The 49ers haven't recorded a ton of interceptions but regulars Carlos Rogers and Tarell Brown have down a solid if unspectacular job while nickel back Chris Culliver brings some size and big play ability to the defensive backfield.
Rogers went to the Pro Bowl in 2011 but Brown has been San Francisco's top corner in 2012, amassing 13 passes defended. Rogers still carries the reputation, however, and teams tend to look elsewhere. When things are spread out and Culliver is on the field, the opposition will take its shots at him but the South Carolina product was second on San Francisco with two interceptions and led the club with 15 passes broken up.
"I think it's going to be very competitive out there," Brown said. "(The Ravens are) definitely going to take their shots, they're definitely going to come after us, but we look forward to it. I think we'll stand up to the challenge. Let the best man win."
SAFETIES: Ed Reed, a Louisiana native and the eight-time All-Pro, would love to garner his first Super Bowl crown in the Bayou. Reed has 61 career picks in his 11 pro seasons, including 4 thefts for 78 return yards and a TD during the 2012 campaign.
"Going home. I'm speechless when it comes to talking about going home for this Super Bowl," Reed said. "It's amazing to me. I just give everything to God on that one. This is just amazing. Everybody doesn't get this chance to even play in the Super Bowl, win the Super Bowl. It's just amazing to me. I'm just soaking it up, just really enjoying it -- ever minute, every second."
Reed doesn't have the wheels he once had but still has the football smarts to make things happen. Matching up with Davis could be a problem, however.
"He's a receiver to me," Reed said. "(He's a) 4.3-4.4 (40-yard dash) guy. That size -- He's definitely a threat that you've got to know where he is at all times. So, you've got to watch the guy at all times. He might not have been as much as a threat with [Colin] Kaepernick in there, but he's always a threat."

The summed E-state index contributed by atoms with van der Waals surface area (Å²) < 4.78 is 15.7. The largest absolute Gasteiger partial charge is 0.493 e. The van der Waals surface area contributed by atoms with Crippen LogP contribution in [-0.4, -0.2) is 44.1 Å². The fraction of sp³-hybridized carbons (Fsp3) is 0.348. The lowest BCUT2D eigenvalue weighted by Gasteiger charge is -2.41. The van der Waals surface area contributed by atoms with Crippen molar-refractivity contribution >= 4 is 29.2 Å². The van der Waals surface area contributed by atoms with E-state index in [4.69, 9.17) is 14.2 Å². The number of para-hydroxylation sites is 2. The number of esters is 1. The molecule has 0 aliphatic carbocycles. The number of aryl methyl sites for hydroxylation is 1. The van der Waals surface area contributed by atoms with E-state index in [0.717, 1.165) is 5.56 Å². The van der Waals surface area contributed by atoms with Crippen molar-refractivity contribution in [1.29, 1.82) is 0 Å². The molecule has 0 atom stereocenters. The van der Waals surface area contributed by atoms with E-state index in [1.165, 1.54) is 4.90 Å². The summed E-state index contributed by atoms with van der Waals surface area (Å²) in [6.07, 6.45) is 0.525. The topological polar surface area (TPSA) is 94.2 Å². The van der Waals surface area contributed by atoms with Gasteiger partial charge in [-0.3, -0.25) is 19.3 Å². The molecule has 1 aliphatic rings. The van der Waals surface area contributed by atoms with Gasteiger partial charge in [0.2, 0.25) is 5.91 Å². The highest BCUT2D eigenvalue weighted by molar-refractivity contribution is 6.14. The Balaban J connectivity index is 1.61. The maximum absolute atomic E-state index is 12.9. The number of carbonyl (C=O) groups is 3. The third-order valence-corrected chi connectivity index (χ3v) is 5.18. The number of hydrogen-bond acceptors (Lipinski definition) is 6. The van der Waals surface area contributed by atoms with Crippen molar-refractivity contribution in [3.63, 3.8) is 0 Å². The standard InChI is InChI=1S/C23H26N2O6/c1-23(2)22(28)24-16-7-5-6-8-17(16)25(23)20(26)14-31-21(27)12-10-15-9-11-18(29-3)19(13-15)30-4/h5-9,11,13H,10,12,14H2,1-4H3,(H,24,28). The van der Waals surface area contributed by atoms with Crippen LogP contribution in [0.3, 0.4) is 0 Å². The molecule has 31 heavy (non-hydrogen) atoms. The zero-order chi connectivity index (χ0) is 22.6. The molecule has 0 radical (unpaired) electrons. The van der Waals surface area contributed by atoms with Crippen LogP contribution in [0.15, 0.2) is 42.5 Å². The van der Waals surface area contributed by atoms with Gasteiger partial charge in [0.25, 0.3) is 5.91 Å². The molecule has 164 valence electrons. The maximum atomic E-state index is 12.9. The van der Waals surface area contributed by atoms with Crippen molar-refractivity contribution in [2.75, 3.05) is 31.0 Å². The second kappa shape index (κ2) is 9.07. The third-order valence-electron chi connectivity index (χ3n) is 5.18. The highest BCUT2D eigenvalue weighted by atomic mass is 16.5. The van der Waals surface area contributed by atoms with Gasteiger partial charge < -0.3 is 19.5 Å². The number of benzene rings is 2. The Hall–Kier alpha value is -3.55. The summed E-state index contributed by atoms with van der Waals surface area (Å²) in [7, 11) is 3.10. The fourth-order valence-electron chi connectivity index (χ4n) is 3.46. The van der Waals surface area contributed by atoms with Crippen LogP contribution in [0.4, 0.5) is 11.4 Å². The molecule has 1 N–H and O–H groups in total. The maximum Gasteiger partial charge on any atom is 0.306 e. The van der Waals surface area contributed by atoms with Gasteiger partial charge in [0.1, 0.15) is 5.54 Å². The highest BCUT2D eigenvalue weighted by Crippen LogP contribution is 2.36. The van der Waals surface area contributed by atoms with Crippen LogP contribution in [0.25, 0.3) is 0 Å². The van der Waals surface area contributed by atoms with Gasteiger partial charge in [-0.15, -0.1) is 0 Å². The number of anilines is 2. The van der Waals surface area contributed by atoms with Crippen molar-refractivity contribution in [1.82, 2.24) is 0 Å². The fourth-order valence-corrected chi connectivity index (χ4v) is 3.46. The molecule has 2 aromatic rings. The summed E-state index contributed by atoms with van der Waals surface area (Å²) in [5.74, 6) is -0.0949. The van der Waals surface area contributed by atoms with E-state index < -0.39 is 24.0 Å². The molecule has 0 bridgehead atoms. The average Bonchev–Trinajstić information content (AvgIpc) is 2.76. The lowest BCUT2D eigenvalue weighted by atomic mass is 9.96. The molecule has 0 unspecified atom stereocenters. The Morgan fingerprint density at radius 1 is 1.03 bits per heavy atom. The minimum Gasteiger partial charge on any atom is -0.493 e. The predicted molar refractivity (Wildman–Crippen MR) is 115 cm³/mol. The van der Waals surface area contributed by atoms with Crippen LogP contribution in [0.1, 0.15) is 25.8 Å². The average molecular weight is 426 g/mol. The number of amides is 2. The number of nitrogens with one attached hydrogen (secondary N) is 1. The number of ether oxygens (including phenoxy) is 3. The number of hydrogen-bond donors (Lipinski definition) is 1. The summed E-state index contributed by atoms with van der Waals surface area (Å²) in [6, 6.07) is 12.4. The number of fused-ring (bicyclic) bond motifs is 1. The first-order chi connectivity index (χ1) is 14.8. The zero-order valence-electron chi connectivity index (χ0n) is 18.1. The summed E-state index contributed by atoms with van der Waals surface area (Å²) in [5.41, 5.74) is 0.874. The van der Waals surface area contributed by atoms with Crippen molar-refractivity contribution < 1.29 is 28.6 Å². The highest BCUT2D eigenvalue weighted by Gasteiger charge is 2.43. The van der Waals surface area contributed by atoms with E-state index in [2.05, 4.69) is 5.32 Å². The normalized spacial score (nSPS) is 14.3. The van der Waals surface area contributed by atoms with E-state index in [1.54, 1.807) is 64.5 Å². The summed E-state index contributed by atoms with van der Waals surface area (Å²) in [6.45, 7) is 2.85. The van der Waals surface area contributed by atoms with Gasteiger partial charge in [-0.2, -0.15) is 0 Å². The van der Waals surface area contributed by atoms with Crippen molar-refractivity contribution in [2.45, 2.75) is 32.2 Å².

Reed's running mate, Bernard Pollard, is a big hitter and intimidator. The AFC Championship Game swung dramatically in Baltimore's favor when Pollard blew up Pats running back Stevan Ridley with a vicious helmet-to-helmet hit that knocked Ridley cold before he hit the ground, causing a fumble. Like most safeties who bring the wood, however, Pollard struggles in man-to-man coverage.
It's not like Ronnie Lott is manning the back end for the 49ers but dual Pro Bowl selections Dashon Goldson and Donte Whitner provide an intimidation factor for Frisco, at least one as big as you can have in today's watered down, overly regulated product.
Both are big hitters, wrap up well and limit yards after the catch. Goldson is probably the better of the two in pass defense but neither are spectacular when matched up in man-to-man coverage.
"There is a lot of want to. Guys want to make plays, we want to make our tackles, we want to win, and we want to compete," Goldson said when talking about the 49ers' defensive backfield. "There is a lot of want to in our secondary."
PLACEKICKERS: Rookie Justin Tucker recorded 132 points in his rookie season, the third most in Ravens history. Tucker made 30-of-33 field goal attempts overall in the regular season for a 90.9 percent success rate, the second-best mark in team lore and also second by a rookie kicker in NFL history behind Minnesota's Blair Walsh, who was 35-of-38 in 2012. Tucker hasn't had many chances in the postseason, converting the a 47-yard game-winner at Mile High in the second overtime against Denver and his only other chance, an easy 23- yard attempt, making him a gaudy 32-of-35 overall in his first year as pro
If it weren't for Walsh's own extraordinary rookie season in Minnesota Tucker probably would have made a number of All-Pro teams.
Tucker's mirror in Super Bowl XLVII, San Francisco's David Akers, has the experience edge and the more impressive resume but the six-time All-Pro hasn't been nearly as effective as Tucker this season, something Ravens special teams coordinator Jerry Rosburg has downplayed.